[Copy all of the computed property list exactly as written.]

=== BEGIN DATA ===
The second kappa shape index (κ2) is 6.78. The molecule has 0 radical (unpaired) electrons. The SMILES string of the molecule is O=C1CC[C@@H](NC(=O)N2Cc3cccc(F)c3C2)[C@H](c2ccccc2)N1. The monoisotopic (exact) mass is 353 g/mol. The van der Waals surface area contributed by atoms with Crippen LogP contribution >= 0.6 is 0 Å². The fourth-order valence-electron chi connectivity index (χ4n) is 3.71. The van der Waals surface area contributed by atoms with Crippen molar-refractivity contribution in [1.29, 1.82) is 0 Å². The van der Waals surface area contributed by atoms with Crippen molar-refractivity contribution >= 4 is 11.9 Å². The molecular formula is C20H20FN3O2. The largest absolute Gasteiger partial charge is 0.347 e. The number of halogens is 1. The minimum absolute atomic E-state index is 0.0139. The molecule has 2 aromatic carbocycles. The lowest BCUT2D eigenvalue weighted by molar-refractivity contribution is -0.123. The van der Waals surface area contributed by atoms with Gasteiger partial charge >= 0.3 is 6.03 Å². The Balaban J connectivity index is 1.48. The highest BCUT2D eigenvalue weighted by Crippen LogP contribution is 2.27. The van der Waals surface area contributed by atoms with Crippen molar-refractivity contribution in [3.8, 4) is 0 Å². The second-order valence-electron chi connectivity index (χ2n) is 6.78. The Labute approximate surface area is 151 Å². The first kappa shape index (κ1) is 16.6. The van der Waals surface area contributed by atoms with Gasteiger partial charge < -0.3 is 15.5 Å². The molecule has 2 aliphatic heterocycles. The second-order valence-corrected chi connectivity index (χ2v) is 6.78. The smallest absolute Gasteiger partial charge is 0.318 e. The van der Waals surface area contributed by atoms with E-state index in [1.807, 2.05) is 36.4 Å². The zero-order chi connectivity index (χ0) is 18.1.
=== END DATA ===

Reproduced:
The second kappa shape index (κ2) is 6.78. The molecule has 0 radical (unpaired) electrons. The SMILES string of the molecule is O=C1CC[C@@H](NC(=O)N2Cc3cccc(F)c3C2)[C@H](c2ccccc2)N1. The monoisotopic (exact) mass is 353 g/mol. The van der Waals surface area contributed by atoms with Crippen LogP contribution >= 0.6 is 0 Å². The fourth-order valence-electron chi connectivity index (χ4n) is 3.71. The van der Waals surface area contributed by atoms with Crippen molar-refractivity contribution in [1.29, 1.82) is 0 Å². The van der Waals surface area contributed by atoms with Crippen molar-refractivity contribution >= 4 is 11.9 Å². The molecular formula is C20H20FN3O2. The largest absolute Gasteiger partial charge is 0.347 e. The number of halogens is 1. The minimum absolute atomic E-state index is 0.0139. The molecule has 2 aromatic carbocycles. The lowest BCUT2D eigenvalue weighted by molar-refractivity contribution is -0.123. The van der Waals surface area contributed by atoms with Gasteiger partial charge >= 0.3 is 6.03 Å². The Balaban J connectivity index is 1.48. The highest BCUT2D eigenvalue weighted by Crippen LogP contribution is 2.27. The van der Waals surface area contributed by atoms with Crippen molar-refractivity contribution in [3.8, 4) is 0 Å². The second-order valence-electron chi connectivity index (χ2n) is 6.78. The Labute approximate surface area is 151 Å². The first kappa shape index (κ1) is 16.6. The van der Waals surface area contributed by atoms with Gasteiger partial charge < -0.3 is 15.5 Å². The molecule has 2 aliphatic heterocycles. The second-order valence-corrected chi connectivity index (χ2v) is 6.78. The smallest absolute Gasteiger partial charge is 0.318 e. The van der Waals surface area contributed by atoms with E-state index in [1.807, 2.05) is 36.4 Å². The zero-order chi connectivity index (χ0) is 18.1.